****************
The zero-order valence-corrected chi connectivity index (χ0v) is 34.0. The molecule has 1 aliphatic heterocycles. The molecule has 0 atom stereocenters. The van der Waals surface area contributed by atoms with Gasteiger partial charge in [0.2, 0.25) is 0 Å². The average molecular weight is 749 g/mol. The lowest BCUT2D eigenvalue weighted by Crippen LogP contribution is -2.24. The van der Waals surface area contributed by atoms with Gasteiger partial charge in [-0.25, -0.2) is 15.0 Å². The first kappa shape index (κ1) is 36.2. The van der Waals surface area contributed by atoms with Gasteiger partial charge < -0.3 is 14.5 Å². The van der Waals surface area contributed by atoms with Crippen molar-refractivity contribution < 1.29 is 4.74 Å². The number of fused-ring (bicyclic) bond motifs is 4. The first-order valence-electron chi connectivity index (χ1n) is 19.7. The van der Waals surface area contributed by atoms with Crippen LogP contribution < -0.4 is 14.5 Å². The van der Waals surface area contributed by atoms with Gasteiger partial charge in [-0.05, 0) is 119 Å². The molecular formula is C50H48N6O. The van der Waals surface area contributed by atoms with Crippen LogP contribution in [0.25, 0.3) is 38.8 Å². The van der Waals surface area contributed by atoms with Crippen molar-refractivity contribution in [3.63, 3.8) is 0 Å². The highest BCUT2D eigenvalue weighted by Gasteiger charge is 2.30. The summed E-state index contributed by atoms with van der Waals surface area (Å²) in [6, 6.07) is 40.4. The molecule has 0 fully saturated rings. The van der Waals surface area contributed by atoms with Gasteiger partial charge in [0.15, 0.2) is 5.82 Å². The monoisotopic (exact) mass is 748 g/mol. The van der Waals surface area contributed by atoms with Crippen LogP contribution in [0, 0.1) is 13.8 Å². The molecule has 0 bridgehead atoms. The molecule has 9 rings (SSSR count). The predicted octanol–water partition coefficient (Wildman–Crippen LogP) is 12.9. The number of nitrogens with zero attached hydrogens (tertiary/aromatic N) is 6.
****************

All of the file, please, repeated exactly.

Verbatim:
The zero-order valence-corrected chi connectivity index (χ0v) is 34.0. The molecule has 1 aliphatic heterocycles. The molecule has 0 atom stereocenters. The van der Waals surface area contributed by atoms with Gasteiger partial charge in [0.2, 0.25) is 0 Å². The average molecular weight is 749 g/mol. The lowest BCUT2D eigenvalue weighted by Crippen LogP contribution is -2.24. The van der Waals surface area contributed by atoms with Gasteiger partial charge in [-0.25, -0.2) is 15.0 Å². The first kappa shape index (κ1) is 36.2. The van der Waals surface area contributed by atoms with Gasteiger partial charge < -0.3 is 14.5 Å². The van der Waals surface area contributed by atoms with Crippen molar-refractivity contribution < 1.29 is 4.74 Å². The number of fused-ring (bicyclic) bond motifs is 4. The first-order valence-electron chi connectivity index (χ1n) is 19.7. The van der Waals surface area contributed by atoms with Crippen LogP contribution < -0.4 is 14.5 Å². The van der Waals surface area contributed by atoms with Gasteiger partial charge in [-0.05, 0) is 119 Å². The molecular formula is C50H48N6O. The van der Waals surface area contributed by atoms with Crippen LogP contribution in [0.25, 0.3) is 38.8 Å². The van der Waals surface area contributed by atoms with Crippen molar-refractivity contribution in [3.63, 3.8) is 0 Å². The highest BCUT2D eigenvalue weighted by Gasteiger charge is 2.30. The summed E-state index contributed by atoms with van der Waals surface area (Å²) in [6, 6.07) is 40.4. The molecule has 0 fully saturated rings. The van der Waals surface area contributed by atoms with Gasteiger partial charge in [0.15, 0.2) is 5.82 Å². The monoisotopic (exact) mass is 748 g/mol. The van der Waals surface area contributed by atoms with Crippen LogP contribution in [0, 0.1) is 13.8 Å². The molecule has 0 bridgehead atoms. The molecule has 9 rings (SSSR count). The predicted octanol–water partition coefficient (Wildman–Crippen LogP) is 12.9. The number of nitrogens with zero attached hydrogens (tertiary/aromatic N) is 6.